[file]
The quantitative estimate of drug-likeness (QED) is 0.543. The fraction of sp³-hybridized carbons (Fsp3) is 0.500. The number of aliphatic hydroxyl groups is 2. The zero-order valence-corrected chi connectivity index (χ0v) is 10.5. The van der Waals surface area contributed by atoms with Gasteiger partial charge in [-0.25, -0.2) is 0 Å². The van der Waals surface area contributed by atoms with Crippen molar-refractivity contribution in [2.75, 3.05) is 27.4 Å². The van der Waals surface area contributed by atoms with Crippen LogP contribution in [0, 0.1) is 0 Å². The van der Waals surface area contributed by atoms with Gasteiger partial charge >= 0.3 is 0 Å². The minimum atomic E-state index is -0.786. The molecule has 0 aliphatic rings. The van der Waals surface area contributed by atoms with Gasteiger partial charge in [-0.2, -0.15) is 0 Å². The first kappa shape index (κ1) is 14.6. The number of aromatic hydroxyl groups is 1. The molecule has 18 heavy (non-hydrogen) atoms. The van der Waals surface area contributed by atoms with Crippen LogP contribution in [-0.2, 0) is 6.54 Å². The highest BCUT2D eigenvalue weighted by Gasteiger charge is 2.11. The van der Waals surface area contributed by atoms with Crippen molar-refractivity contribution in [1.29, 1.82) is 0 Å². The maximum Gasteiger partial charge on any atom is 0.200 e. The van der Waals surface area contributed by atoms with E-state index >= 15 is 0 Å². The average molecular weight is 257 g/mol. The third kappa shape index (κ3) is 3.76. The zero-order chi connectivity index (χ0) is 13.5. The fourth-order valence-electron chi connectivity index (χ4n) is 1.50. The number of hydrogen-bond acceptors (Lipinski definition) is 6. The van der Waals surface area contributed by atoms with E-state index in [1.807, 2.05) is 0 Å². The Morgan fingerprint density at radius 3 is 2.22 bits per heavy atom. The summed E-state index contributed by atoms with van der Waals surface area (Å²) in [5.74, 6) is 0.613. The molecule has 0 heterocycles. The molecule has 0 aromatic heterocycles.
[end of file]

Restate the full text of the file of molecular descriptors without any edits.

The quantitative estimate of drug-likeness (QED) is 0.543. The fraction of sp³-hybridized carbons (Fsp3) is 0.500. The number of aliphatic hydroxyl groups is 2. The zero-order valence-corrected chi connectivity index (χ0v) is 10.5. The van der Waals surface area contributed by atoms with Gasteiger partial charge in [-0.25, -0.2) is 0 Å². The van der Waals surface area contributed by atoms with Crippen molar-refractivity contribution in [2.75, 3.05) is 27.4 Å². The van der Waals surface area contributed by atoms with Crippen LogP contribution in [0, 0.1) is 0 Å². The van der Waals surface area contributed by atoms with Gasteiger partial charge >= 0.3 is 0 Å². The minimum atomic E-state index is -0.786. The molecule has 0 aliphatic rings. The van der Waals surface area contributed by atoms with Gasteiger partial charge in [-0.2, -0.15) is 0 Å². The first kappa shape index (κ1) is 14.6. The number of aromatic hydroxyl groups is 1. The molecule has 18 heavy (non-hydrogen) atoms. The van der Waals surface area contributed by atoms with Crippen LogP contribution in [-0.2, 0) is 6.54 Å². The highest BCUT2D eigenvalue weighted by Gasteiger charge is 2.11. The van der Waals surface area contributed by atoms with Crippen molar-refractivity contribution in [1.29, 1.82) is 0 Å². The maximum Gasteiger partial charge on any atom is 0.200 e. The van der Waals surface area contributed by atoms with E-state index >= 15 is 0 Å². The average molecular weight is 257 g/mol. The third kappa shape index (κ3) is 3.76. The zero-order chi connectivity index (χ0) is 13.5. The fourth-order valence-electron chi connectivity index (χ4n) is 1.50. The number of hydrogen-bond acceptors (Lipinski definition) is 6. The van der Waals surface area contributed by atoms with E-state index in [1.807, 2.05) is 0 Å². The Morgan fingerprint density at radius 3 is 2.22 bits per heavy atom. The summed E-state index contributed by atoms with van der Waals surface area (Å²) in [5.74, 6) is 0.613. The molecule has 0 heterocycles. The molecule has 0 aromatic heterocycles.